COLUMBIA, Mo. Research shows that religion and spirituality are linked to positive physical and mental health; however, most studies have focused on people with life threatening diseases. A new study from the University of Missouri-Columbia shows that religion helps many individuals with disabilities adjust to their impairments and gives new meaning to their lives.
According to the study, persons facing impending death may use religion to help them accept their condition, come to terms with unresolved life issues, and prepare for death. However, the study suggests that religion may be an equally, if not more important, coping mechanism for persons with chronic disabilities such as traumatic brain injury, spinal cord injury, stroke and arthritis.
Although many individuals with disabilities turn to religion to help them deal with their situations, to date, religion is infrequently discussed in rehabilitation settings and is rarely investigated in rehabilitation research. To better meet the needs of persons with disabilities, this needs to change, said Brick Johnstone, professor of health psychology in the MU School of Health Professions.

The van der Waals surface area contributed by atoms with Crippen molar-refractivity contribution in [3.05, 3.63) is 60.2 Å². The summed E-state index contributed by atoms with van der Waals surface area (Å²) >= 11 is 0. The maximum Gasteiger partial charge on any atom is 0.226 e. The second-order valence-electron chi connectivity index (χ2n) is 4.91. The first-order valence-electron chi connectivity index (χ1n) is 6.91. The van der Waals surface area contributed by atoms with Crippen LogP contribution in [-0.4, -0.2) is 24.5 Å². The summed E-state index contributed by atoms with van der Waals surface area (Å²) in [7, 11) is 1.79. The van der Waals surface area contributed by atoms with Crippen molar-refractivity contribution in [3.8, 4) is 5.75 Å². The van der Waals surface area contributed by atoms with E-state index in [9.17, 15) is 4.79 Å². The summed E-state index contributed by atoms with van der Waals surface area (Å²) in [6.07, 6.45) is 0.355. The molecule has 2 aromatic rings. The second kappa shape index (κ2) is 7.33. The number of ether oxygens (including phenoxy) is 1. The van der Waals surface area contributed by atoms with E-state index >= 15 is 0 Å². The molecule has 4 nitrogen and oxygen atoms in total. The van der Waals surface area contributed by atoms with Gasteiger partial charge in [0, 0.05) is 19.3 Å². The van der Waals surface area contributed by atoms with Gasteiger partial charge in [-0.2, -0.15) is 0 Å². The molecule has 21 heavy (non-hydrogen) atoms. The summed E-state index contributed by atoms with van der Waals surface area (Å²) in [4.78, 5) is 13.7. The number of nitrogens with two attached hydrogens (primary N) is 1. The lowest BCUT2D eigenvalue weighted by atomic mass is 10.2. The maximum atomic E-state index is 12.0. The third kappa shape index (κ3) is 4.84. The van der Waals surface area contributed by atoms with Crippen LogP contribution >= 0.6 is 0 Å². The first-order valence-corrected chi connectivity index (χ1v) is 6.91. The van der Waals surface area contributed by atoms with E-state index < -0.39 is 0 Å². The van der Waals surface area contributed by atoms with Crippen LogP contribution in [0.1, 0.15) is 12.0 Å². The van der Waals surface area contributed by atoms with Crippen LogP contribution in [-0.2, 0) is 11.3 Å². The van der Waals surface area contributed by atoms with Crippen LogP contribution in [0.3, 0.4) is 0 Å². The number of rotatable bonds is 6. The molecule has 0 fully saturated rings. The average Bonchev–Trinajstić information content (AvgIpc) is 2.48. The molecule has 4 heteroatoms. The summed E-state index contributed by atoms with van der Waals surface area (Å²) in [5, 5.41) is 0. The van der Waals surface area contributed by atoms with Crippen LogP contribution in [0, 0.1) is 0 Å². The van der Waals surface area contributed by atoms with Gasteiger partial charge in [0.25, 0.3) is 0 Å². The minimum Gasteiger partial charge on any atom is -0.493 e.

The study notes that few practical suggestions exist for how to address religion in health care. Heath care providers should encourage religious practices important to individuals, such as yoga, reading of religious texts, meditation or laying on of hands. Students should be taught about various religious beliefs and how they might be used to the patients advantage in a rehabilitation setting.
Although some professionals may feel uncomfortable obtaining information about patients religious beliefs, it is no different than inquiring about their sexual, psychological, substance use and legal histories, said Johnstone, who also is the director of the MU Spirituality and Health Research Project at the MU Center on Religion and the Professions.
Praying with patients may be appropria
|Contact: Jennifer Faddis|
University of Missouri-Columbia